This osprey didn't like me kayaking close to her nest.  Everytime I got close she flew off as if to tell me I should follow her.  Then as soon as I moved away, she would return.  I had to take this picture using all of my zoom and I couldn't capture it with my camera, but I'm sure there were babies in that nest.


This is the only place Fancy went kayaking, but she seemed to enjoy it.  I had bought her little life jacket several years before when I was camping here.  Sadly, this was only a few weeks before she got died.  I miss my little friend.


We ventured in to Paducah, which is only about 30 miles away.  I always enjoy the murals on the river wall. This shows Paducah in the early days of steam boats.


In 1950, the U.S. Atomic Energy Commission built the Paducah Gaseous Diffusion Plant just 10 miles from town.  Today this is the only uranium enrichment facility in the country.


We found a small distillery downtown, too.


It also was a museum of the history of distilling, including lots of old stills.  This one is small enough for my motorhome since it is used on top of a stove.


And of course, I had to buy some some of their moonshine.  They had several different ones to choose from, including Peach Moonshine and Lemonade Moonshine.  How to choose?  I didn't, I bought one of each.


Sunday, August 2, 2015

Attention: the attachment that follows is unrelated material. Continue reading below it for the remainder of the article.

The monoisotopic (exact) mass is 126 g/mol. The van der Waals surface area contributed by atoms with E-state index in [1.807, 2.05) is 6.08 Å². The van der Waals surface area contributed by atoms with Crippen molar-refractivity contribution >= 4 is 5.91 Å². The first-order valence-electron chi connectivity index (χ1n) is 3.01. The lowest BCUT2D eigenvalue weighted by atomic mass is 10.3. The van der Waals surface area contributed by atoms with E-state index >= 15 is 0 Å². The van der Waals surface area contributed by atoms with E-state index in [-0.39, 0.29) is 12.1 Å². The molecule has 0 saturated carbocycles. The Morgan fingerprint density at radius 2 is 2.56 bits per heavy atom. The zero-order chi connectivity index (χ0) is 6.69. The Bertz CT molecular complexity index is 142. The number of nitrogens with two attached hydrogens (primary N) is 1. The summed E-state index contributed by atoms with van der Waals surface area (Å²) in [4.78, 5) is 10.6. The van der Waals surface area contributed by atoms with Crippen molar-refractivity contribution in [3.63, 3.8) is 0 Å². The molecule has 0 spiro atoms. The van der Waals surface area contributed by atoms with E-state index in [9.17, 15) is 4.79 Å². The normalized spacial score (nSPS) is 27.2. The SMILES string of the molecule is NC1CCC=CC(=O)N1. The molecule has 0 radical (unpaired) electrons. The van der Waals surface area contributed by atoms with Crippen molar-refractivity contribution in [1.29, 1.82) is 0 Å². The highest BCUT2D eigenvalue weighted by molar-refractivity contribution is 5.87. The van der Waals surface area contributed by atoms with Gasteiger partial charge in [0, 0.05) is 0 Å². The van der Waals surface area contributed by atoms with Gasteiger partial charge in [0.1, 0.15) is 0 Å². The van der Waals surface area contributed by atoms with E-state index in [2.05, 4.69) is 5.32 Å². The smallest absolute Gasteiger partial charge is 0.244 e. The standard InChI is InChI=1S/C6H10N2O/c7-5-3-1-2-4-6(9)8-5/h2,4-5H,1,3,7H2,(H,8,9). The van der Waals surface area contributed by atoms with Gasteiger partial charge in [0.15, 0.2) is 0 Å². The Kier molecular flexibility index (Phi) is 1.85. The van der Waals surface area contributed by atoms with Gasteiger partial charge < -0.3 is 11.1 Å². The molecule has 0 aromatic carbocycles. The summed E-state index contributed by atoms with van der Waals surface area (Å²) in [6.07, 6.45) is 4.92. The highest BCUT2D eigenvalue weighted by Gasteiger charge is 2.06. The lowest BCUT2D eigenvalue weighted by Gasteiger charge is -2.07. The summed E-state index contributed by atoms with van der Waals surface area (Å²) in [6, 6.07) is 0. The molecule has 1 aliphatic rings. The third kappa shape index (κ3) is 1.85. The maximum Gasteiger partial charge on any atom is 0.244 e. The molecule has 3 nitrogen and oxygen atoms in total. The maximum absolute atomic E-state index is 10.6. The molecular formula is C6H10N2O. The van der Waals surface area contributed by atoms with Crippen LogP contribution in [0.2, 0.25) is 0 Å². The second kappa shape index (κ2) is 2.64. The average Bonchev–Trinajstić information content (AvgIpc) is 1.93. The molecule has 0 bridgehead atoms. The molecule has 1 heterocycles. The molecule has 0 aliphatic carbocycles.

Cape Girardeau, Cairo, Kaskaskia and St. Genevieve

I'm still catching up.  This was back in May 2015.

Our next stop was Cape Girardeau, MO.  Boy, what a nice Elks Lodge.  Here we are, parked next to the lake behind the lodge.

Cape Girardeau is on the Mississippi River.  I couldn't help but get my feet wet. (And Fancy's, too.)


I just love wandering around old town, especially when they seem to still be active with shops and restaurants and people.   I am down at the waterfront, looking back up the hill to the old courthouse.


You know if there is a fort around, Max will find it.  


Although the original church was founded much earlier, this building was not built until 1853.  


This is the Red House, now the visitor center and museum, but it was built in the 1790s by a frenchman.  It uses the vertical log cabin styling instead of the more common horizontal log cabin.  


Do you know what this is?  I didn't until we took the interpretive tour.  This is a block of tea.  Tea was shipped from China in solid blocks like this.  When you wanted tea, you broke off a small bit and ground it up before steeping it in hot water.